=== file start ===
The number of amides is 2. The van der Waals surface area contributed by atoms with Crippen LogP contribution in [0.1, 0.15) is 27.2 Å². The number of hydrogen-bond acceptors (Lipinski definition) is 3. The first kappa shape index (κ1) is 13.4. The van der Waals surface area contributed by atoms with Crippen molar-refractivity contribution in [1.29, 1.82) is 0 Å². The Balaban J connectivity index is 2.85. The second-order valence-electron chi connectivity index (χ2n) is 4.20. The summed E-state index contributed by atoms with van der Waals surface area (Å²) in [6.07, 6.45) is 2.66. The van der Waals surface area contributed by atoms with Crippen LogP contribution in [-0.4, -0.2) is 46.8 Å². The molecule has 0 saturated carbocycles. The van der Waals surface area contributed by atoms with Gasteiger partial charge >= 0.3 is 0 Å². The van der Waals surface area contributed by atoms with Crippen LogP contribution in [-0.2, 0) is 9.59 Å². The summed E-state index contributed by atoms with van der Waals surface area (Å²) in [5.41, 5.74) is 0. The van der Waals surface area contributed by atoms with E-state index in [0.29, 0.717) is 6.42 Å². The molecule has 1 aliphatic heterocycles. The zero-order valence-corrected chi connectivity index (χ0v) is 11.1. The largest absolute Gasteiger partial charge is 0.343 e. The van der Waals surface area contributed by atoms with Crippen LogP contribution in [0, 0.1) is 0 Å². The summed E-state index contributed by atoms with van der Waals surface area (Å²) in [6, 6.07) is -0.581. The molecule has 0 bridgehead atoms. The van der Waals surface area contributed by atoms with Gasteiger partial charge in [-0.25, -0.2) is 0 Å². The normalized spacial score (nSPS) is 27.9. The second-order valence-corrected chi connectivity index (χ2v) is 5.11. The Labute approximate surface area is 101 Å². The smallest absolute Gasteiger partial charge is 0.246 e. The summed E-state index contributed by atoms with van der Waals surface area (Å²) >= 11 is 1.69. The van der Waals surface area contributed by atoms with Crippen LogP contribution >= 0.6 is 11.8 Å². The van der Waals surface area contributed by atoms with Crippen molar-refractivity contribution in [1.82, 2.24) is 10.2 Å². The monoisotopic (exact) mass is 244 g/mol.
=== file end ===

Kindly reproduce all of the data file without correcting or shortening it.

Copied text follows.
The number of amides is 2. The van der Waals surface area contributed by atoms with Crippen LogP contribution in [0.1, 0.15) is 27.2 Å². The number of hydrogen-bond acceptors (Lipinski definition) is 3. The first kappa shape index (κ1) is 13.4. The van der Waals surface area contributed by atoms with Crippen molar-refractivity contribution in [1.29, 1.82) is 0 Å². The Balaban J connectivity index is 2.85. The second-order valence-electron chi connectivity index (χ2n) is 4.20. The summed E-state index contributed by atoms with van der Waals surface area (Å²) in [6.07, 6.45) is 2.66. The van der Waals surface area contributed by atoms with Crippen LogP contribution in [-0.4, -0.2) is 46.8 Å². The molecule has 0 saturated carbocycles. The van der Waals surface area contributed by atoms with Gasteiger partial charge >= 0.3 is 0 Å². The van der Waals surface area contributed by atoms with Crippen LogP contribution in [-0.2, 0) is 9.59 Å². The summed E-state index contributed by atoms with van der Waals surface area (Å²) in [5.41, 5.74) is 0. The van der Waals surface area contributed by atoms with E-state index in [0.29, 0.717) is 6.42 Å². The molecule has 1 aliphatic heterocycles. The zero-order valence-corrected chi connectivity index (χ0v) is 11.1. The largest absolute Gasteiger partial charge is 0.343 e. The van der Waals surface area contributed by atoms with Crippen LogP contribution in [0, 0.1) is 0 Å². The summed E-state index contributed by atoms with van der Waals surface area (Å²) in [6, 6.07) is -0.581. The molecule has 0 bridgehead atoms. The van der Waals surface area contributed by atoms with Gasteiger partial charge in [-0.25, -0.2) is 0 Å². The normalized spacial score (nSPS) is 27.9. The second-order valence-corrected chi connectivity index (χ2v) is 5.11. The Labute approximate surface area is 101 Å². The smallest absolute Gasteiger partial charge is 0.246 e. The summed E-state index contributed by atoms with van der Waals surface area (Å²) >= 11 is 1.69. The van der Waals surface area contributed by atoms with Crippen LogP contribution >= 0.6 is 11.8 Å². The van der Waals surface area contributed by atoms with Crippen molar-refractivity contribution in [1.82, 2.24) is 10.2 Å². The monoisotopic (exact) mass is 244 g/mol.